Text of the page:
Apparently 
all birds with shorter limbs evolved them by neotony. Ratite, flamingo and stork juveniles have shorter legs.

Figure 5. Subset of the LRT with the addition of Vegavis as a proximal outgroup to Yanornis and the Ornithurae.

Figure 5. Subset of the LRT with the addition of Vegavis as a proximal outgroup to Yanornis and the Ornithurae.

I’m interested only
in getting things right. If you can provide better resolution images that support the original identifications, I will make changes to the data presented here. At present Vegavis is the result of a gradual accumulation of traits. It is transitional from birds with unfused sacrals and metatarsals to those with fused sacrals and metatarsals and no pedal digit 5 among several other traits.

Figure 6. Here's the purported sacrum of Vegavis with color added. This looks more like a crushed bird humerus. Higher resolution would be helpful.

Figure 6. Here’s the purported sacrum of Vegavis with color added. This matches the one good humerus. I don’t see the hallmarks of a typical fused sacrum here Note the longitudinal lines that should be transverse if this was indeed a sacrum. Of the fused sacra I have seen, fusion extends to the ilia, which are not fused to the sacrum here. Is this the dorsal view? Lateral view? Ventral view of the purported sacrum? Other unfused sacrals are identified closer to the pelvis. Higher resolution would have been helpful, but the authors did not provide it for this key identification.

If you want to see what a related bird sacrum should look like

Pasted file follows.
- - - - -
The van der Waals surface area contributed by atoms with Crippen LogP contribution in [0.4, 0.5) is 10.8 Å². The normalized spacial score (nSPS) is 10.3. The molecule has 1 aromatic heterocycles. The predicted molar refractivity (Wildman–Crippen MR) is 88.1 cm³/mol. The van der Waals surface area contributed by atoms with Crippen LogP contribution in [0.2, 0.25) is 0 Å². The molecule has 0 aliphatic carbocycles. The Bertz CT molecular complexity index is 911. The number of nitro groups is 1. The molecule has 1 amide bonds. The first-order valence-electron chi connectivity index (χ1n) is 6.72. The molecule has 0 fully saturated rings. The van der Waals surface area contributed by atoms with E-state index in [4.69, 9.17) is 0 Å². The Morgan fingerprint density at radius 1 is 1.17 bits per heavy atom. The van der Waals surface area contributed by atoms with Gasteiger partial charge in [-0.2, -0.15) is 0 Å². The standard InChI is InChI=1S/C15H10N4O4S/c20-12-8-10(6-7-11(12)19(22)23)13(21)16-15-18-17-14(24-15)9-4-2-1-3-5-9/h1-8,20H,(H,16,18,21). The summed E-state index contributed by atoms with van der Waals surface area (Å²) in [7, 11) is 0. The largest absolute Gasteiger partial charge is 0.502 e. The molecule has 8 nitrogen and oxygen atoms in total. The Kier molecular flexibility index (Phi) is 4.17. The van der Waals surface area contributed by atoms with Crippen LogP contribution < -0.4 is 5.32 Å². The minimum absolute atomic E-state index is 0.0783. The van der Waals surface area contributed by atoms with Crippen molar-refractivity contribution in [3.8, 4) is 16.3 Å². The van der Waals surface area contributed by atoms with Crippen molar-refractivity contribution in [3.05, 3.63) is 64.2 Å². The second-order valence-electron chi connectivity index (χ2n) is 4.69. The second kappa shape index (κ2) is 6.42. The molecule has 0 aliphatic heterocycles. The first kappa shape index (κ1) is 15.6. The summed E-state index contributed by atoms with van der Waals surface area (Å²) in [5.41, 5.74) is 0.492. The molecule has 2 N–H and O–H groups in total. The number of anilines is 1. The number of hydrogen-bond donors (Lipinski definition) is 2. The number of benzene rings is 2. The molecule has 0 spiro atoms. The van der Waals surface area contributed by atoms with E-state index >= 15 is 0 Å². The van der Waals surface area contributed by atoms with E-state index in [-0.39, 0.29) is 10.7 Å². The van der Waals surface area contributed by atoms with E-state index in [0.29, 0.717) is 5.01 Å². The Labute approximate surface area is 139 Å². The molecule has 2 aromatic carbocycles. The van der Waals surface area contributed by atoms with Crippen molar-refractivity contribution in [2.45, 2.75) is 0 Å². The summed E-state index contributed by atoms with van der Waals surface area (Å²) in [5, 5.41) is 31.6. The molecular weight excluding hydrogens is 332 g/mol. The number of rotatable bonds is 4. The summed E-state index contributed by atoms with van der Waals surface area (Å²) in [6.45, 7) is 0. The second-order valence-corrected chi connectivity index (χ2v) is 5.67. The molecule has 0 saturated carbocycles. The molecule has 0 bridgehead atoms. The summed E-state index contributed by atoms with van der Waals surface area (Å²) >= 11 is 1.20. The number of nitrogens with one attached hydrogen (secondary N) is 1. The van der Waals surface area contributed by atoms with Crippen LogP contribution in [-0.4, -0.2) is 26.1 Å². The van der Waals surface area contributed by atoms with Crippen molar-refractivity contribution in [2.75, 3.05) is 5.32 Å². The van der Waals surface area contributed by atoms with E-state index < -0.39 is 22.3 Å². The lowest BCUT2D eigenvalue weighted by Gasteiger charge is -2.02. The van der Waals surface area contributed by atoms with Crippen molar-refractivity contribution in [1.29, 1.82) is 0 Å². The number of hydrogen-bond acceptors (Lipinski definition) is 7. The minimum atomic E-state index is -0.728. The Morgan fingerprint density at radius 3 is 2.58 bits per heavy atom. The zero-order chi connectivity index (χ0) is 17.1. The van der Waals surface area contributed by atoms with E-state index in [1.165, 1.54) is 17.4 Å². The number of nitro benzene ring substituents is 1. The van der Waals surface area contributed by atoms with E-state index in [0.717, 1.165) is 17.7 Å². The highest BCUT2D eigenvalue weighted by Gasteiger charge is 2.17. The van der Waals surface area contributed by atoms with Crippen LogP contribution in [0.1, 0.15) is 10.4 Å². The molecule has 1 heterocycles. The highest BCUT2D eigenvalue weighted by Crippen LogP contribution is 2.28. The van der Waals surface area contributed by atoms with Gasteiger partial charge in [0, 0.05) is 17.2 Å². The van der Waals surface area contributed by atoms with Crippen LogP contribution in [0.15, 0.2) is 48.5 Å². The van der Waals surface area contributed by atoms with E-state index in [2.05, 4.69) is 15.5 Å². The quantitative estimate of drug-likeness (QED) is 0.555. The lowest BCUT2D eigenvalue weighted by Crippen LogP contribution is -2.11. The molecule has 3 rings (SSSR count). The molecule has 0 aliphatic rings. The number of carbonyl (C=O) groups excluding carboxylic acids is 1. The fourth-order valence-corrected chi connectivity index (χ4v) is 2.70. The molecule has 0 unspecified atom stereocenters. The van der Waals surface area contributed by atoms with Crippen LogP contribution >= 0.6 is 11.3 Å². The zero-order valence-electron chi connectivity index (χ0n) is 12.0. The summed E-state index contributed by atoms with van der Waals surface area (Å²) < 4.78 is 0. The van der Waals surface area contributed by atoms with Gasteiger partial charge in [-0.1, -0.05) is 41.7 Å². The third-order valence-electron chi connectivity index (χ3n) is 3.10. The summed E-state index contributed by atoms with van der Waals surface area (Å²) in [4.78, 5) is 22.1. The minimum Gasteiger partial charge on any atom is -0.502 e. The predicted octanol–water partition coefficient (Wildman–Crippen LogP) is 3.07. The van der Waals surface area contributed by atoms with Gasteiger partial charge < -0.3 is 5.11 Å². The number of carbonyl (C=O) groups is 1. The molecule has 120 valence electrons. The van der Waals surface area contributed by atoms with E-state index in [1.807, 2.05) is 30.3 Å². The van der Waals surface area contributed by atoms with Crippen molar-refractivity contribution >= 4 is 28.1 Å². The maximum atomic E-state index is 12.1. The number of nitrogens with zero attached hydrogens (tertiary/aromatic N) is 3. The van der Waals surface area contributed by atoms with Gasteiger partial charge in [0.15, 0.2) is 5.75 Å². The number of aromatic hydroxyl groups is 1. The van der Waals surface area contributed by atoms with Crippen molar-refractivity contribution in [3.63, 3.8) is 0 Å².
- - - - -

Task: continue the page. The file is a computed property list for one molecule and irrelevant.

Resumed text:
click here for several samples.

References
Clarke, JA, Tambussi CP, Noriega JI, Erickson GM and Ketcham RA 2005. Definitive fossil evidence for the extant avian radiation in the Cretaceous. Nature 433, 305–308.

 

digimorph.org/specimens/Vegavis_iaai/
wiki/Vegavis

Gansus: an Early Cretaceous volant basal hesperornithid

Figure 1. Gansus as originally reconstructed and with corrections indicated by the fossils.

Figure 1. Gansus as originally reconstructed and with corrections indicated by the fossils. 2 frames every 5 seconds. Note the actual shape of the coracoid fossils compared to the illustrated version. Note the long pedal digit 4 and the long posterior ilium.

Gansus yumenensis (Early Cretaceous; Hou and Liu 1984, You et al. 2006) is known from several fossils, none of them complete and none of them including the skull, mandibles or anterior neck. Both You et al. and the large reptile tree (LRT, 1063 taxa) nest Gansus between Hesperornis and Ichthyornis among the Mesozoic toothed birds. The long posterior ilium and long pedal digit 4 are the first traits shared with Hesperornis, appearing some 35 million years later. 

The LRT used far fewer bird traits
than did You et al. And I never observed the fossil firsthand. Nevertheless the LRT was able to confirm the nesting of Gansus in You et. al.

References
Hou L and Liu Z 1984. A new fossil bird from Lower Cretaceous of Gansu and early evolution of birds. Sci. Sin. Ser. B. 27:1296−1302.
Li Y et al. (5 co-authors) 2011. New material of Gansus and a discussion on its habit.  Vertebrata PalAsiatica 49:435–445.
You et al. (12 co-authors) 2006.
A nearly modern amphibious bird from the Early Cretaceous of Northwestern China. Science 312:1640–1643.

wiki/Gansus